Scientists at Scripps Research have successfully tested a potential new smoking-cessation treatment in rodents.
Treatment quickly reduced the animals' motivation to take nicotine, reversed their signs of nicotine dependence, and kept them from relapsing when they were given access to nicotine again.
Researchers at the U.S. Military HIV Research Program (MHRP) at the Walter Reed Army Institute of Research (WRAIR) and SUNY Upstate Medical University in Syracuse, N.Y., have been awarded a grant to advance an experimental heroin vaccine through Phase I/IIa clinical trials to assess both its safety and its efficacy against a morphine challenge.
Use of tobacco & marijuana products frequently featured in hip-hop music videos.
After Indiana's passage of a Religious Freedom Restoration Act in 2015, sexual minorities increasingly reported poor health on a national survey.
Analyzing data from more than 400,000 people, researchers at Washington University School of Medicine in St. Louis have found that consuming one to two drinks four or more times per week -- an amount deemed healthy by current guidelines -- increases the risk of premature death by 20 percent.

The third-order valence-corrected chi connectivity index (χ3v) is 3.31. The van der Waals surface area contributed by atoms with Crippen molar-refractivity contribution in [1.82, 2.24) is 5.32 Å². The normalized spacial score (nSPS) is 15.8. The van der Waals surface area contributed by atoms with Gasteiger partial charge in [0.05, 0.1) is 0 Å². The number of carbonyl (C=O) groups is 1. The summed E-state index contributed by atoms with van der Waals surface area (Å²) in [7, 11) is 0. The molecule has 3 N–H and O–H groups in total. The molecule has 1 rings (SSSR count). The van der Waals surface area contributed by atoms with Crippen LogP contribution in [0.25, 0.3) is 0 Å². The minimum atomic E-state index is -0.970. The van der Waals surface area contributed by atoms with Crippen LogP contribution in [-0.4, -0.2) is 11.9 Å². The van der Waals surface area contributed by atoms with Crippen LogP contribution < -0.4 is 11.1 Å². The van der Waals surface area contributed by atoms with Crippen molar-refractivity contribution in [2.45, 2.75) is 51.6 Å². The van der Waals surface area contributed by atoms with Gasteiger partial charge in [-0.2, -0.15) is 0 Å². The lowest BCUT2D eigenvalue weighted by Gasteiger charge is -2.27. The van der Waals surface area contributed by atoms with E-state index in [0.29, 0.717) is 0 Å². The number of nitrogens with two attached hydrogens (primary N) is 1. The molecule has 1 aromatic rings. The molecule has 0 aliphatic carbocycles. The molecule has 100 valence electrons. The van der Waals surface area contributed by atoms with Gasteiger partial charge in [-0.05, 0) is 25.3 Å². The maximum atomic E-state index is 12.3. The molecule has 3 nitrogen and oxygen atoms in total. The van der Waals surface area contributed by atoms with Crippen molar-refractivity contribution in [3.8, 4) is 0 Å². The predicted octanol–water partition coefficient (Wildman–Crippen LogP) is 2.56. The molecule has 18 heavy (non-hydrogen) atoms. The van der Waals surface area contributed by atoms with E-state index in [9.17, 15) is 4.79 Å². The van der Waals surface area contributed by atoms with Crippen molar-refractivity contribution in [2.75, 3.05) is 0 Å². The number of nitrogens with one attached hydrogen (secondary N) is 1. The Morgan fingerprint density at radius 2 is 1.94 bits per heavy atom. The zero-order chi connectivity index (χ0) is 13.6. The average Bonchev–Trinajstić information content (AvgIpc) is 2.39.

Opioid-related deaths contributed to more than 60 000 U.S. lives lost in 2016 but absolute declines in life expectancy relative to other countries and in various measures of psychosocial well-being have been observed starting as early as 1980. Researchers provide an overview of trends toward both increasing despair and declining health observed among many groups of people in the United States.
In an evaluation of the safety and abuse research on the drug in hallucinogenic mushrooms, Johns Hopkins researchers suggest that if it clears phase III clinical trials, psilocybin should be re-categorized from a schedule I drug -- one with no known medical potential -- to a schedule IV drug such as prescription sleep aids, but with tighter control.
When mothers use marijuana during the first 12 years of their child's life, their cannabis-using children are more likely to start at an earlier age than children of non-using mothers, according to a new study from the Harvard T.H. Chan School of Public Health. This study is the first to establish a relationship between maternal cannabis use during a child's lifetime and earlier initiation in a nationally-representative, longitudinal cohort.
Children whose mothers use marijuana are more likely to start their own marijuana use an average of two years earlier than children whose mothers don't use the drug, according to a new study from Harvard T.H. Chan School of Public Health.